3,000 workers temporarily laid off amid Mack Truck strike


DUBLIN, Va. (AP) — A Volvo plant in Virginia has temporarily laid off about 3,000 workers because thousands of Mack Truck workers are on strike.

News outlets report the plant in Dublin receives engine and transmission supplies from a Mack Truck power train plant in Maryland, which is a part of a strike involving United Automobile Workers union members. 

The Dublin plant notified workers last week that if UAW and Mack didn’t reach a new collective bargaining agreement, then work at the plant would have to be halted on Monday.

Volvo spokesman John Mies says the company doesn’t know how long the layoffs will last but employees will receive unemployment benefits while on layoff.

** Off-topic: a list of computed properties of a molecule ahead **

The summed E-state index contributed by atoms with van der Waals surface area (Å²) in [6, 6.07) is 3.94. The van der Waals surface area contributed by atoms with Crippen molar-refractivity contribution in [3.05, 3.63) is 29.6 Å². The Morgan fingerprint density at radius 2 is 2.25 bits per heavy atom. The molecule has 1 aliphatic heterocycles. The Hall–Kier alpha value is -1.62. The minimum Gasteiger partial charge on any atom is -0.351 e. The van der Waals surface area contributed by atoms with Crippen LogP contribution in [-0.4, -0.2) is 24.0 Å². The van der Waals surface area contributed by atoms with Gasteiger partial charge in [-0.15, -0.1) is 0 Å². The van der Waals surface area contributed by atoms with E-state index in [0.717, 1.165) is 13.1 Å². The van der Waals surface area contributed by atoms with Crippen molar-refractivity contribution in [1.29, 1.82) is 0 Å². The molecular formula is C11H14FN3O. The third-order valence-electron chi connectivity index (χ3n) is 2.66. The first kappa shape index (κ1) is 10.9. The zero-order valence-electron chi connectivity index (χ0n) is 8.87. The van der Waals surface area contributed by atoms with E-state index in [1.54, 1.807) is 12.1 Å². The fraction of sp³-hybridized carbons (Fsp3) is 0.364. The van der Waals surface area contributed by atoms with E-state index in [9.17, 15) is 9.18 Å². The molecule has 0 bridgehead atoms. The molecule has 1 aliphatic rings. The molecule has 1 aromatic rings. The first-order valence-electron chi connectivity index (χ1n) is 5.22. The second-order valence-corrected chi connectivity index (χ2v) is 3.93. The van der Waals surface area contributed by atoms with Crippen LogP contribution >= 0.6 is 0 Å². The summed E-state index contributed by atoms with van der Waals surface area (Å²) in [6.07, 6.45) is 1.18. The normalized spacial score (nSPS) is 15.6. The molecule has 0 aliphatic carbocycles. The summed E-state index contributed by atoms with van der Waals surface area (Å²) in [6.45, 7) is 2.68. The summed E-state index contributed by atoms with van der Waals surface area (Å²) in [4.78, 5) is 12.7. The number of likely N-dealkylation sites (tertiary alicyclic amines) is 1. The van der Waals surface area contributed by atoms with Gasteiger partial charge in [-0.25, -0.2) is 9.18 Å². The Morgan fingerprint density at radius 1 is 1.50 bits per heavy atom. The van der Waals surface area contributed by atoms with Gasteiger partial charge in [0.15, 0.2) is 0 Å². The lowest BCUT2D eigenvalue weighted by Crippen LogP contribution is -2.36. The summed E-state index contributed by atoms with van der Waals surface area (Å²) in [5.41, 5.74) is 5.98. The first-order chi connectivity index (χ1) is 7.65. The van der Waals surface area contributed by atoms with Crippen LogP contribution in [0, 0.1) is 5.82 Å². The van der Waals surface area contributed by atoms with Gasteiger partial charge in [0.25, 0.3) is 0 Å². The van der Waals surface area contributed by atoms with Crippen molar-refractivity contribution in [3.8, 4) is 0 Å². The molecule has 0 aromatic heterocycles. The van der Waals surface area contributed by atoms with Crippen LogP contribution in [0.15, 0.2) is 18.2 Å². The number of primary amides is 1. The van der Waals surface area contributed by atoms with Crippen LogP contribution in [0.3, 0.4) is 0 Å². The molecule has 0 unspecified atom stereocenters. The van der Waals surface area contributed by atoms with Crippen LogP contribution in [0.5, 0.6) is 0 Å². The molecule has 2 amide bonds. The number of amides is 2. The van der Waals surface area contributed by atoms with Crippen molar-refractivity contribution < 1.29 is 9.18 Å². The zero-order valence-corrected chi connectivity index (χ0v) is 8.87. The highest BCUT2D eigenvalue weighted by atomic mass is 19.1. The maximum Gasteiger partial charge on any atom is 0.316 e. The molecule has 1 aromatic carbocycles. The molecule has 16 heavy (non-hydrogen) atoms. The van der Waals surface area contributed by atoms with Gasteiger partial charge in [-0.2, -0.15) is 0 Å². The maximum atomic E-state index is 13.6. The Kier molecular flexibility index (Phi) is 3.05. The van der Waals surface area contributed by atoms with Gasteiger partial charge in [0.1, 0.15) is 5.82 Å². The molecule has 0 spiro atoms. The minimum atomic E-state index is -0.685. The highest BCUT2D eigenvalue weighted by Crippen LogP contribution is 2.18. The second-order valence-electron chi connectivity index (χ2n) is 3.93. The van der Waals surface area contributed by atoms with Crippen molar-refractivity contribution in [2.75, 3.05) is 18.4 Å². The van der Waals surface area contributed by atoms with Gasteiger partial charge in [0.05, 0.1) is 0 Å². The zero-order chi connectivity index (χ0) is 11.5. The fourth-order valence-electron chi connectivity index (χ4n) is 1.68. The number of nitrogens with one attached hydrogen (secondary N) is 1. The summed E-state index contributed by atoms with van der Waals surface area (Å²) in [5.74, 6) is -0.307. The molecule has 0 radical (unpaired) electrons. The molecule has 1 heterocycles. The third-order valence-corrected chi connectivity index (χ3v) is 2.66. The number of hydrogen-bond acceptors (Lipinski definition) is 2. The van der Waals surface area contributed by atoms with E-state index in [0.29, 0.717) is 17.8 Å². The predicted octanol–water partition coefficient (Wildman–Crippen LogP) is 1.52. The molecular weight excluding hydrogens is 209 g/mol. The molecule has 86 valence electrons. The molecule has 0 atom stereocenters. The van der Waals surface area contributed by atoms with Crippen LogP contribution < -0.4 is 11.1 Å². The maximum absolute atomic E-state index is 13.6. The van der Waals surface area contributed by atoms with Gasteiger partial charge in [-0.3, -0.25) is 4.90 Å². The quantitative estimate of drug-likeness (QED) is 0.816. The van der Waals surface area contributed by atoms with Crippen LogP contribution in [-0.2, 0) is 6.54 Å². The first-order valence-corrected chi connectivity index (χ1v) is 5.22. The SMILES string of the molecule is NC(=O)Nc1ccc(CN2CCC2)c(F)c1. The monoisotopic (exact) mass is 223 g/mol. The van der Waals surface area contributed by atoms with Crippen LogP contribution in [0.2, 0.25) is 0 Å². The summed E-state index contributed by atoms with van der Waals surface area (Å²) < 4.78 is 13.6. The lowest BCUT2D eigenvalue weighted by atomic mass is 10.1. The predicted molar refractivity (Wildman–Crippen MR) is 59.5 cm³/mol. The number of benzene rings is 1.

Mack Truck workers went on strike last week in Maryland, Pennsylvania and Florida because of wages, job security, pension and benefits.

Volvo issued this statement on Tuesday:

“Mack Trucks, which is a Volvo Group subsidiary, is in negotiations with the United Auto Workers on a new collective bargaining agreement covering about 3,500 UAW-represented workers employed at six facilities in three states.

One of those facilities is the Hagerstown, Maryland, powertrain plant, which also supplies engines and transmissions to our NRV Volvo truck assembly plant.

The UAW strike began on October 12.

Last Thursday, October 17, we advised our NRV employees that, due to the effects of the strike on Hagerstown, we would have to stop truck production at NRV this Monday, October 21.

This unfortunately resulted in the temporary layoff of about 3,000 NRV employees.

We don’t know how long the layoff will last, but we’re taking steps to keep our employees updated as we move forward.

Negotiations with the UAW resumed yesterday.”


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